ANGELES CITY—This city in Pampanga province was an American base town that fell on its knees in 1991 when Clark Air Base shut down and Mt. Pinatubo erupted.
Magalang town, located at the foot of Mt. Arayat, battled with nature’s violence, transferring locations three times as rivers overflowed and changed course.
The two communities’ fortitude and ability to sustain their culture entitled them to this year’s Philippine Heritage Awards.
Angeles stood out for its support for its heritage program while Magalang was recognized for safeguarding its intangible cultural heritage.
President Duterte gave out the awards last month in Malacañang.
Angeles City’s heritage conservation work during the term of Mayor Edgardo Pamintuan spanned seven years beginning with the issuance on Dec. 11, 2011, of an executive order that created the Angeles heritage district working committee composed of both public and private sector representatives.
The committee promised “not only [to] provide for the physical health, education, livelihood of our citizens but their souls as well, [given that] the old buildings are the soul of the city while culture, arts and heritage are the people’”
Four years later, the city council passed the ordinance declaring the Angeles City heritage zone and adopted the implementing rules and regulations on Jan. 26, 2016.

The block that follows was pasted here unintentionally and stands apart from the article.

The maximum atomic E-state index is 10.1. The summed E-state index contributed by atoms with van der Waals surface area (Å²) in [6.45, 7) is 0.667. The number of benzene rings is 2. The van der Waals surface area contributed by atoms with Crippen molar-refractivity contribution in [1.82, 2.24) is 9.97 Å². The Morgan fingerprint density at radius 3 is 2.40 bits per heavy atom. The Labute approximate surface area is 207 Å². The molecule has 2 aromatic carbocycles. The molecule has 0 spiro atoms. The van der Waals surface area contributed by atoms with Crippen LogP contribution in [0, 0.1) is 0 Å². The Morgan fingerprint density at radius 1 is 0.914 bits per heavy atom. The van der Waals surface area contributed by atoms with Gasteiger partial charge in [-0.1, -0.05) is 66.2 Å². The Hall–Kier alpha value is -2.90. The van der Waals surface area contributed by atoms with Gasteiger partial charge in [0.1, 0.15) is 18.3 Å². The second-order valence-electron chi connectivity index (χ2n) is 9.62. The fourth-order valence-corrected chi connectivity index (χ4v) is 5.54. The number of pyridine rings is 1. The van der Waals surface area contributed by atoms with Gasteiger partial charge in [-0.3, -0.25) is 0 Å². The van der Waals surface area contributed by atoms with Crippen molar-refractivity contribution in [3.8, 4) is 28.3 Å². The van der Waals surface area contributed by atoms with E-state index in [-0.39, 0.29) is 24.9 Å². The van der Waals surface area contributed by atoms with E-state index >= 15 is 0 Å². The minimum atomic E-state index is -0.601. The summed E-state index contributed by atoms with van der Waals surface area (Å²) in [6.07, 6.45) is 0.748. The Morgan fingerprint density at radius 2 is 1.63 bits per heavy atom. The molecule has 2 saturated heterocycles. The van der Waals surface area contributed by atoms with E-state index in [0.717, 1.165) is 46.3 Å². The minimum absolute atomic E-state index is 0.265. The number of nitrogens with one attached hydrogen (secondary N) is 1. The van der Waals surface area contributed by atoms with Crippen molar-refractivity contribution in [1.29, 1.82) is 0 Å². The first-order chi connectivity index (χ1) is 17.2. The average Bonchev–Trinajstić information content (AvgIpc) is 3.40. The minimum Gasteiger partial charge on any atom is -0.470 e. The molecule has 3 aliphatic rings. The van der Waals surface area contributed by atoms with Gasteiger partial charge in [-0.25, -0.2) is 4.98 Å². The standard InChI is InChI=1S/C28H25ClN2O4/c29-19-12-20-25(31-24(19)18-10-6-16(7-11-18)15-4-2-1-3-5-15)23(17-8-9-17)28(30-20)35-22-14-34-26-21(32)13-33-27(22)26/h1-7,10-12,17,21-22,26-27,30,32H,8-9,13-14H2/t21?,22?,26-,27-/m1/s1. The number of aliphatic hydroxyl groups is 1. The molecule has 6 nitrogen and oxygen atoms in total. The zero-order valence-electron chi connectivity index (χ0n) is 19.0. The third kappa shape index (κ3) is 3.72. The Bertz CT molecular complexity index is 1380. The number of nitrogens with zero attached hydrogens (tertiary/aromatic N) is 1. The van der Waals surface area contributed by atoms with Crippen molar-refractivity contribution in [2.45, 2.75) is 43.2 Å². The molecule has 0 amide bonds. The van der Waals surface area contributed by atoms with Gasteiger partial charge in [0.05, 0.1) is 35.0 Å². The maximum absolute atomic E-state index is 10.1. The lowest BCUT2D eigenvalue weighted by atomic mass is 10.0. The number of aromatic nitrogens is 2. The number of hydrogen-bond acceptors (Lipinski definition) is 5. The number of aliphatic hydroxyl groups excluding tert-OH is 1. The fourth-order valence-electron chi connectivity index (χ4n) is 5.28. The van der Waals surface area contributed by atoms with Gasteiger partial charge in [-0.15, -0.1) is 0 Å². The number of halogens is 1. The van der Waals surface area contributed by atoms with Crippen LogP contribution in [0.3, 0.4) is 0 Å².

In March 2016, the council exempted owners of historical and cultural buildings and structures in the city from paying real property tax.
A study in 2015 showed that urban renewal oriented on protecting cultural artifacts had “restored the pride and dignity of the Angeleños.”
Ma. Lourdes Paras-Lacson grew up seeing big, hand-carried lanterns accompany the “nine nights of Christmas” processions and masses leading up to “Misa de Gallo” (Christmas Eve Mass).
By the time Lacson was elected the first woman mayor, the “lubenas” tradition had waned although it survived when the practice was moved first from Arayat to Macapsa (now Barangay Escaler) in 1605, then to San Bartolome (also called Balen Melacuan, now part of Concepcion town, Tarlac province), in 1734 and to Barangay San Pedro in 1863.
Magalang tourism officer Ryan Miranda said Lacson asked for allocations from the local budget to preserve the lubenas and supplement the community donations.
She facilitated meetings between the village and pastoral councils to make the lubenas a real community undertaking for unity as well as peace and order.
“The significance of lubenas lies in its being able to unite the villagers in undertaking the nine-day event, provide a visual form of catechism for youngsters, deepen the Christian faith and enliven the communities during Christmas,” Miranda said.